MILAN, Jan 17, 2008 / FW/ — It was during the 1970s when Calvin Klein’s minimalist silhouettes based on neutral colors were like a breath of fresh air after the psychedelic 1960s. Consuela Castiglioni of Marni burst into the fashion scene much later than Calvin Klein. Yet, for Fall 2008, their visions intersect, as Calvin Klein under the helm of Italo Zucchelli and Marni try to define the 21st century man.

Castiglioni, whose womenswear line is known for that certain quirkiness that make them unique, changed course for menswear opting for high-tech fabrics and non-conformist approach such as a jacket wherein a faux front is closed and the real opening is at the back.

A neutral color palette of black, white, beige and shades of gray, Castiglioni also created original prints that were used sparingly, but when they come up, they are like the welcome rain during a drought.

Calling the collection minimalist is redundant; it is futuristic without the sci-fi touch. Marni’s vision of the 21st century man is sparse, where everything should be functional. She proposes layering by using short sleeve shirts over pullovers, generously cut coats over sweaters. There are no adornments except for the prints. The extras to make them beautiful are on the cut and the tailoring.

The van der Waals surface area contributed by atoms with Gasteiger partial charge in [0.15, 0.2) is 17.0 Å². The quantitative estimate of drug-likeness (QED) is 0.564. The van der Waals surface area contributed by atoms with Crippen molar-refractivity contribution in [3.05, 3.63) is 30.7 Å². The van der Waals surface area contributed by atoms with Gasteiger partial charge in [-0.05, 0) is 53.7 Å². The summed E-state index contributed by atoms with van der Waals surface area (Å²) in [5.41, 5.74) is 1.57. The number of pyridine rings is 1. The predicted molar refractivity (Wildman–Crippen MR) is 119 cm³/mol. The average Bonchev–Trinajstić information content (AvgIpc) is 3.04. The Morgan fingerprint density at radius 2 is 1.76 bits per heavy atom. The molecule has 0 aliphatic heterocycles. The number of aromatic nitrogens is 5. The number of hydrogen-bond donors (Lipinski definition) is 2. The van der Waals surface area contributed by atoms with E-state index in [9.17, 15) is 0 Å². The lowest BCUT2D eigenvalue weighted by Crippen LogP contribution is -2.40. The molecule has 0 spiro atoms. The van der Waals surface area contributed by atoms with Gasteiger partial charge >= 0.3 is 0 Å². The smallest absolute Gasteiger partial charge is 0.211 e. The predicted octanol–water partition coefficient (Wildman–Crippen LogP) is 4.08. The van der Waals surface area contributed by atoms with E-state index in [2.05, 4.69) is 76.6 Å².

Italo Zucchelli at Calvin Klein agreed with Consuela Castiglioni with the use of high tech fabrics. After all, these new materials are ‘smart’ in the sense that although they are ‘thin’ in terms of weight, they can keep you warm in the middle of winter.

Zucchelli even went farther than Marni, wherein the fabric changes colors with the change of temperature (remember the U.S. beer commercial wherein the label on the beer bottle changes color when it is cold enough to drink? It follows the same concept) and the material is either waterproofed or water resistant (think watches here wherein the maker guarantees water resistance up to a certain depth).

But after the common choice of high tech fabrics and neutral color palette, their visions diverge. Marni chose slim silhouettes while Calvin Klein went for a more robust look, cutting the silhouette wider. Coats have rounded shoulders and suit jackets tapered a bit to define the torso. Trousers are slim fitting, but given extra cuts and stitches to give them freedom of movement.

Like Marni’s, Calvin Klein was futuristic without looking sci-fi. The looks are sparse and functional, but not harsh.

Though the simile is not perfect, both Marni’s and Calvin Klein’s Fall 2008 collection embody the beauty of the iPhone  – high tech, functional, beautiful for all what it does for the owner with the hard edges taken out with its rounded corners.